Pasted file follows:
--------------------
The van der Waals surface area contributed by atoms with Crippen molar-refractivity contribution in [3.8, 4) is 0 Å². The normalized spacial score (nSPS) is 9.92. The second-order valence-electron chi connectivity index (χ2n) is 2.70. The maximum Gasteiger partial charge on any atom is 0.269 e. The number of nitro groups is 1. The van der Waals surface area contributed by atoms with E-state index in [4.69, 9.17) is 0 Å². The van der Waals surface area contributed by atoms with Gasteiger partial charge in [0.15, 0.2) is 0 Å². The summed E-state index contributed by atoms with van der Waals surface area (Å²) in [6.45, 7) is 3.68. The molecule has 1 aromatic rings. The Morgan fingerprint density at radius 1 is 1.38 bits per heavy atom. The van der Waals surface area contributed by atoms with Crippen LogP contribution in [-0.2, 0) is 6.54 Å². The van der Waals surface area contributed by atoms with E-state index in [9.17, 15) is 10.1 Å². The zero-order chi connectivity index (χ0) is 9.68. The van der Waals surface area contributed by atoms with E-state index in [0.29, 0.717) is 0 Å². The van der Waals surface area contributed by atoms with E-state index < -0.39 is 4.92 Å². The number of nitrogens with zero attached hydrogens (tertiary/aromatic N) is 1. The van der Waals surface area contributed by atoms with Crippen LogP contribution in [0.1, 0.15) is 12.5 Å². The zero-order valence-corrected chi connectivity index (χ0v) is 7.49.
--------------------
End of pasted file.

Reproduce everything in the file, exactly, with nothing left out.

The van der Waals surface area contributed by atoms with Crippen molar-refractivity contribution in [3.8, 4) is 0 Å². The normalized spacial score (nSPS) is 9.92. The second-order valence-electron chi connectivity index (χ2n) is 2.70. The maximum Gasteiger partial charge on any atom is 0.269 e. The number of nitro groups is 1. The van der Waals surface area contributed by atoms with E-state index in [4.69, 9.17) is 0 Å². The van der Waals surface area contributed by atoms with Gasteiger partial charge in [0.15, 0.2) is 0 Å². The summed E-state index contributed by atoms with van der Waals surface area (Å²) in [6.45, 7) is 3.68. The molecule has 1 aromatic rings. The Morgan fingerprint density at radius 1 is 1.38 bits per heavy atom. The van der Waals surface area contributed by atoms with Crippen LogP contribution in [-0.2, 0) is 6.54 Å². The van der Waals surface area contributed by atoms with E-state index in [9.17, 15) is 10.1 Å². The zero-order chi connectivity index (χ0) is 9.68. The van der Waals surface area contributed by atoms with E-state index in [0.29, 0.717) is 0 Å². The van der Waals surface area contributed by atoms with E-state index < -0.39 is 4.92 Å². The number of nitrogens with zero attached hydrogens (tertiary/aromatic N) is 1. The van der Waals surface area contributed by atoms with Crippen LogP contribution in [0.1, 0.15) is 12.5 Å². The zero-order valence-corrected chi connectivity index (χ0v) is 7.49.